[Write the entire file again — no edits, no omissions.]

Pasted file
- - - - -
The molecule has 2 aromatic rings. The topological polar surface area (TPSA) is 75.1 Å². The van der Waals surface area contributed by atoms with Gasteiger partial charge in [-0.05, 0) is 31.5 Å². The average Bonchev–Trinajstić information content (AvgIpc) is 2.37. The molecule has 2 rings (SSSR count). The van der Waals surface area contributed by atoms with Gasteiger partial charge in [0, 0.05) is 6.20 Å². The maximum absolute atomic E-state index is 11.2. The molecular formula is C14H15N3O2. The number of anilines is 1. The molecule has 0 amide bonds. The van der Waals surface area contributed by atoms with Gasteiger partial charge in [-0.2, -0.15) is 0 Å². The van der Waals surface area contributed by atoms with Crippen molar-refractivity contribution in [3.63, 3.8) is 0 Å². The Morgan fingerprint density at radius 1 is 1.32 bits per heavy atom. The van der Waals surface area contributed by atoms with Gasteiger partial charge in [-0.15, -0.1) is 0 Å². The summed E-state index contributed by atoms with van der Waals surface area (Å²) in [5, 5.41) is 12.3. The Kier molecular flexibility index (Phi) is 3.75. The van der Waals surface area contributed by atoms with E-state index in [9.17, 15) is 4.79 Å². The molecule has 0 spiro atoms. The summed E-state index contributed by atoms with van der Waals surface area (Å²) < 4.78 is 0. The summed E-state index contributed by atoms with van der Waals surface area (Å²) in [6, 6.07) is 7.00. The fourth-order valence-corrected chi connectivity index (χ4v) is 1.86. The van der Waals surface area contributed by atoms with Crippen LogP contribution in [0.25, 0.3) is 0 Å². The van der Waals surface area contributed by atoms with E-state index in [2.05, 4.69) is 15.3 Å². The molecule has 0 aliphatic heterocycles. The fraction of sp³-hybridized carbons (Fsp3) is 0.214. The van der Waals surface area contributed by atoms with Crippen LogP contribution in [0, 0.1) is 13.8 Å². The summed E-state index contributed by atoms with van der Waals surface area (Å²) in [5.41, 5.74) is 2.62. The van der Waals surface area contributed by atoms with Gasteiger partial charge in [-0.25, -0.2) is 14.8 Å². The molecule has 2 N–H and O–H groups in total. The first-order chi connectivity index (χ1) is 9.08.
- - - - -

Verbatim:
The molecule has 2 aromatic rings. The topological polar surface area (TPSA) is 75.1 Å². The van der Waals surface area contributed by atoms with Gasteiger partial charge in [-0.05, 0) is 31.5 Å². The average Bonchev–Trinajstić information content (AvgIpc) is 2.37. The molecule has 2 rings (SSSR count). The van der Waals surface area contributed by atoms with Gasteiger partial charge in [0, 0.05) is 6.20 Å². The maximum absolute atomic E-state index is 11.2. The molecular formula is C14H15N3O2. The number of anilines is 1. The molecule has 0 amide bonds. The van der Waals surface area contributed by atoms with Gasteiger partial charge in [-0.2, -0.15) is 0 Å². The van der Waals surface area contributed by atoms with Crippen molar-refractivity contribution in [3.63, 3.8) is 0 Å². The Morgan fingerprint density at radius 1 is 1.32 bits per heavy atom. The van der Waals surface area contributed by atoms with Gasteiger partial charge in [-0.15, -0.1) is 0 Å². The summed E-state index contributed by atoms with van der Waals surface area (Å²) in [5, 5.41) is 12.3. The Kier molecular flexibility index (Phi) is 3.75. The van der Waals surface area contributed by atoms with E-state index in [9.17, 15) is 4.79 Å². The molecule has 0 spiro atoms. The summed E-state index contributed by atoms with van der Waals surface area (Å²) < 4.78 is 0. The summed E-state index contributed by atoms with van der Waals surface area (Å²) in [6, 6.07) is 7.00. The fourth-order valence-corrected chi connectivity index (χ4v) is 1.86. The van der Waals surface area contributed by atoms with Crippen LogP contribution in [0.25, 0.3) is 0 Å². The van der Waals surface area contributed by atoms with E-state index in [2.05, 4.69) is 15.3 Å². The molecule has 0 aliphatic heterocycles. The fraction of sp³-hybridized carbons (Fsp3) is 0.214. The van der Waals surface area contributed by atoms with Crippen LogP contribution in [0, 0.1) is 13.8 Å². The summed E-state index contributed by atoms with van der Waals surface area (Å²) in [5.41, 5.74) is 2.62. The van der Waals surface area contributed by atoms with Gasteiger partial charge in [-0.25, -0.2) is 14.8 Å². The molecule has 2 N–H and O–H groups in total. The first-order chi connectivity index (χ1) is 9.08.